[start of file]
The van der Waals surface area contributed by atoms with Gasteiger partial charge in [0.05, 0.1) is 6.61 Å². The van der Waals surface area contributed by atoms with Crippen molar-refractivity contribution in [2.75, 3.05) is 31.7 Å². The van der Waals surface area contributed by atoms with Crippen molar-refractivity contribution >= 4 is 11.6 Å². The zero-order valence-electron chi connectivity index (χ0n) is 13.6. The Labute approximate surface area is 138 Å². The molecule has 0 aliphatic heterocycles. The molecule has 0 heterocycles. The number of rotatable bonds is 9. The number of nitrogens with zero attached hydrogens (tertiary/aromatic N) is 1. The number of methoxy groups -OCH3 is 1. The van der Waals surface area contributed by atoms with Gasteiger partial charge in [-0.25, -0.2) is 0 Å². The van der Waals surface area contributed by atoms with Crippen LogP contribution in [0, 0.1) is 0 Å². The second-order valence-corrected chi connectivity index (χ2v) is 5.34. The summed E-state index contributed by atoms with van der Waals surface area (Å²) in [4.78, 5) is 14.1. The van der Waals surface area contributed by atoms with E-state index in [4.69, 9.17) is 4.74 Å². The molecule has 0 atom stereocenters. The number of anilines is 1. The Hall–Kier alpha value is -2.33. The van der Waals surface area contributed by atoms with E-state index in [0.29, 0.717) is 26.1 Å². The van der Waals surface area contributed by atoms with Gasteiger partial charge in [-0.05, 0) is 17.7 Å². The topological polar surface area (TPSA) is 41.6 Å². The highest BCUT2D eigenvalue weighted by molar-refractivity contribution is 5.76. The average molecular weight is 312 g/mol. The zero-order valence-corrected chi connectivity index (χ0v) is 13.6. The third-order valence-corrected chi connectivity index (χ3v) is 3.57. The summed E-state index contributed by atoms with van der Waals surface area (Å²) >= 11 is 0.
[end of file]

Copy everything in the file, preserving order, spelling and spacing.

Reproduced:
The van der Waals surface area contributed by atoms with Gasteiger partial charge in [0.05, 0.1) is 6.61 Å². The van der Waals surface area contributed by atoms with Crippen molar-refractivity contribution in [2.75, 3.05) is 31.7 Å². The van der Waals surface area contributed by atoms with Crippen molar-refractivity contribution >= 4 is 11.6 Å². The zero-order valence-electron chi connectivity index (χ0n) is 13.6. The Labute approximate surface area is 138 Å². The molecule has 0 aliphatic heterocycles. The molecule has 0 heterocycles. The number of rotatable bonds is 9. The number of nitrogens with zero attached hydrogens (tertiary/aromatic N) is 1. The number of methoxy groups -OCH3 is 1. The van der Waals surface area contributed by atoms with Gasteiger partial charge in [-0.25, -0.2) is 0 Å². The van der Waals surface area contributed by atoms with Crippen LogP contribution in [0, 0.1) is 0 Å². The second-order valence-corrected chi connectivity index (χ2v) is 5.34. The summed E-state index contributed by atoms with van der Waals surface area (Å²) in [4.78, 5) is 14.1. The van der Waals surface area contributed by atoms with E-state index in [4.69, 9.17) is 4.74 Å². The molecule has 0 atom stereocenters. The number of anilines is 1. The Hall–Kier alpha value is -2.33. The van der Waals surface area contributed by atoms with E-state index in [0.29, 0.717) is 26.1 Å². The van der Waals surface area contributed by atoms with Gasteiger partial charge in [-0.05, 0) is 17.7 Å². The topological polar surface area (TPSA) is 41.6 Å². The highest BCUT2D eigenvalue weighted by molar-refractivity contribution is 5.76. The average molecular weight is 312 g/mol. The zero-order valence-corrected chi connectivity index (χ0v) is 13.6. The third-order valence-corrected chi connectivity index (χ3v) is 3.57. The summed E-state index contributed by atoms with van der Waals surface area (Å²) >= 11 is 0.